The malfunctioning of a sprinkler system forced the decommissioning of the LG batteries which were eventually stolen from Terra-Gen’s Valley Center BESS in California, the company told Energy-Storage.news.
As we reported last week, the battery packs were taken from the site after having been decommissioned and placed on pallets awaiting transportation. While this resolved the question around how they were taken in the first place, it raised the arguably as-important issue of why they were taken offline just a year or less after the system was deployed.
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In response to a request for comment about this, a spokesperson for Terra-Gen told Energy-Storage.news:
“In response to your inquiry about why the battery packs were decommissioned just one year after the system was energized, in April of 2022, a sensor system fault triggered the water-based protection systems resulting in the batteries in question to be taken out of service.”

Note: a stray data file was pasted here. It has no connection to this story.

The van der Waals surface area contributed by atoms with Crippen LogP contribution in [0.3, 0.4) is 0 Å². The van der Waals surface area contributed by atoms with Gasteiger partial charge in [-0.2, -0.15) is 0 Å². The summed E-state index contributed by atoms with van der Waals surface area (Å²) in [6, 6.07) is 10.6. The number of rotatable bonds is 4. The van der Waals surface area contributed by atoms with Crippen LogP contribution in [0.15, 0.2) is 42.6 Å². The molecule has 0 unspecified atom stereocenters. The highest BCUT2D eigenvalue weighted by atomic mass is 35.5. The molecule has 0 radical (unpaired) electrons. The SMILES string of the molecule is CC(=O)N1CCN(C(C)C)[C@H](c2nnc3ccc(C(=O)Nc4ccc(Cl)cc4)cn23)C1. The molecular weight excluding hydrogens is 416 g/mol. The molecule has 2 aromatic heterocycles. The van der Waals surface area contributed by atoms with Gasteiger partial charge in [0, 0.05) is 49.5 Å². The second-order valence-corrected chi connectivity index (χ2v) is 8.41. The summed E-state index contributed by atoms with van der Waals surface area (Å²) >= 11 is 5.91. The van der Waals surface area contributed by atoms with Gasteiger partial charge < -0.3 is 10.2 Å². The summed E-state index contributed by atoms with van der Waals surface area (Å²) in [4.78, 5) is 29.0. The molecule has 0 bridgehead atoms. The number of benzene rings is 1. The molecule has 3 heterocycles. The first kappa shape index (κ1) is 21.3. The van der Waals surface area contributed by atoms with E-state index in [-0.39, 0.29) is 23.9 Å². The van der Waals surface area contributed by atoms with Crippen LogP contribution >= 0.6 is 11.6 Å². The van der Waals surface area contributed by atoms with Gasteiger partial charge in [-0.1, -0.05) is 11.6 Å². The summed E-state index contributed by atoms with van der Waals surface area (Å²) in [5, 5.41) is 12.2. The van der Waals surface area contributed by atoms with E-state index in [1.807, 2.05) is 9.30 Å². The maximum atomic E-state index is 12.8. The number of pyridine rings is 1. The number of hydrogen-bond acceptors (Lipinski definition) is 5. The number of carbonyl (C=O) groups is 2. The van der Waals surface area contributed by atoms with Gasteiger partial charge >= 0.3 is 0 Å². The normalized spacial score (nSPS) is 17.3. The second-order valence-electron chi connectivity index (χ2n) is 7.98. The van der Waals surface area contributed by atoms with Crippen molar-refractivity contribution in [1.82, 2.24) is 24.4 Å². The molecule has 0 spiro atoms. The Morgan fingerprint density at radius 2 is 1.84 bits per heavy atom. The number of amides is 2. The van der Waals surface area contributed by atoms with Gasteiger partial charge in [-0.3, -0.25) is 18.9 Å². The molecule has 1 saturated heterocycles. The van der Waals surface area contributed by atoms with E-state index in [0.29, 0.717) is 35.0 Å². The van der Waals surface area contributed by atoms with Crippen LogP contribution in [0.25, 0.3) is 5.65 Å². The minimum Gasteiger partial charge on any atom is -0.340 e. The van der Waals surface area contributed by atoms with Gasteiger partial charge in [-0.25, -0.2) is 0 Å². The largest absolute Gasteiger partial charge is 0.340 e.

Sprinklers going off when they shouldn’t have were behind arguably the most high-profile battery overheating incident to-date – the incident which took offline the Moss Landing battery energy storage system (BESS) in California.
A report found it was most likely due to a programming error that the Very Early Smoke Detection Apparatus (VESDA) triggered the spray of water at a threshold of smoke detection below what should have been required, project owner Vistra Energy said.
An insurance source recently pointed to this happening on other occasions too, telling Energy-Storage.news that sprinklers can sometimes cause more harm than they prevent.
Terra-Gen’s clarification coincides with a guest blog published this week about fire safety and energy storage from executives at Energy Safety Response Group (ESRG) and Finland-based power solutions firm Wärtsilä. In it, they wrote about the need for a systems-level approach to fire safety rather than a narrow focus on battery cells themselves.
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